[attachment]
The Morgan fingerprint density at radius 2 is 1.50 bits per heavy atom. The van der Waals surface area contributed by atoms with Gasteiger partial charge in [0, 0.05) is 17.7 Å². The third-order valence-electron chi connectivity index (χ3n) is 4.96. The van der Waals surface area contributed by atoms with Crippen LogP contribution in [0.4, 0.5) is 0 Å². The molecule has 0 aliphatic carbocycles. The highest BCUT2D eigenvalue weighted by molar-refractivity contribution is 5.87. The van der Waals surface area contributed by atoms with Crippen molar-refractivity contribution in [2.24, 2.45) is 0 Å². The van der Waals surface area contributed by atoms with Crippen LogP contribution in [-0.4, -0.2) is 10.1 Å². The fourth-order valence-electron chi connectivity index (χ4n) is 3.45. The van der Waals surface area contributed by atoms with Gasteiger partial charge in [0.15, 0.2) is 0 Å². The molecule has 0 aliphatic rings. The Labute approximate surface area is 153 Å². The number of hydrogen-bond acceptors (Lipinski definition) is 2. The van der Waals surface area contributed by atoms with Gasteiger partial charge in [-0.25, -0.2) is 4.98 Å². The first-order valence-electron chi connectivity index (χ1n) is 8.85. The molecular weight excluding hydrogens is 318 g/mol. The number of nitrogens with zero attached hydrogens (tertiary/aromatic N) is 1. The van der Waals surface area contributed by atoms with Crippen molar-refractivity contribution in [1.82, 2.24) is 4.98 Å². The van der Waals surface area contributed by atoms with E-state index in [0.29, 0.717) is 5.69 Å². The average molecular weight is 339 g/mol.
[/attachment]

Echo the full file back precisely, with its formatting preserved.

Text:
The Morgan fingerprint density at radius 2 is 1.50 bits per heavy atom. The van der Waals surface area contributed by atoms with Gasteiger partial charge in [0, 0.05) is 17.7 Å². The third-order valence-electron chi connectivity index (χ3n) is 4.96. The van der Waals surface area contributed by atoms with Crippen LogP contribution in [0.4, 0.5) is 0 Å². The molecule has 0 aliphatic carbocycles. The highest BCUT2D eigenvalue weighted by molar-refractivity contribution is 5.87. The van der Waals surface area contributed by atoms with Crippen molar-refractivity contribution in [2.24, 2.45) is 0 Å². The van der Waals surface area contributed by atoms with Crippen LogP contribution in [-0.4, -0.2) is 10.1 Å². The fourth-order valence-electron chi connectivity index (χ4n) is 3.45. The van der Waals surface area contributed by atoms with Gasteiger partial charge in [0.15, 0.2) is 0 Å². The molecule has 0 aliphatic rings. The Labute approximate surface area is 153 Å². The number of hydrogen-bond acceptors (Lipinski definition) is 2. The van der Waals surface area contributed by atoms with Gasteiger partial charge in [-0.25, -0.2) is 4.98 Å². The first-order valence-electron chi connectivity index (χ1n) is 8.85. The molecular weight excluding hydrogens is 318 g/mol. The number of nitrogens with zero attached hydrogens (tertiary/aromatic N) is 1. The van der Waals surface area contributed by atoms with Crippen molar-refractivity contribution in [1.82, 2.24) is 4.98 Å². The van der Waals surface area contributed by atoms with E-state index in [0.29, 0.717) is 5.69 Å². The average molecular weight is 339 g/mol.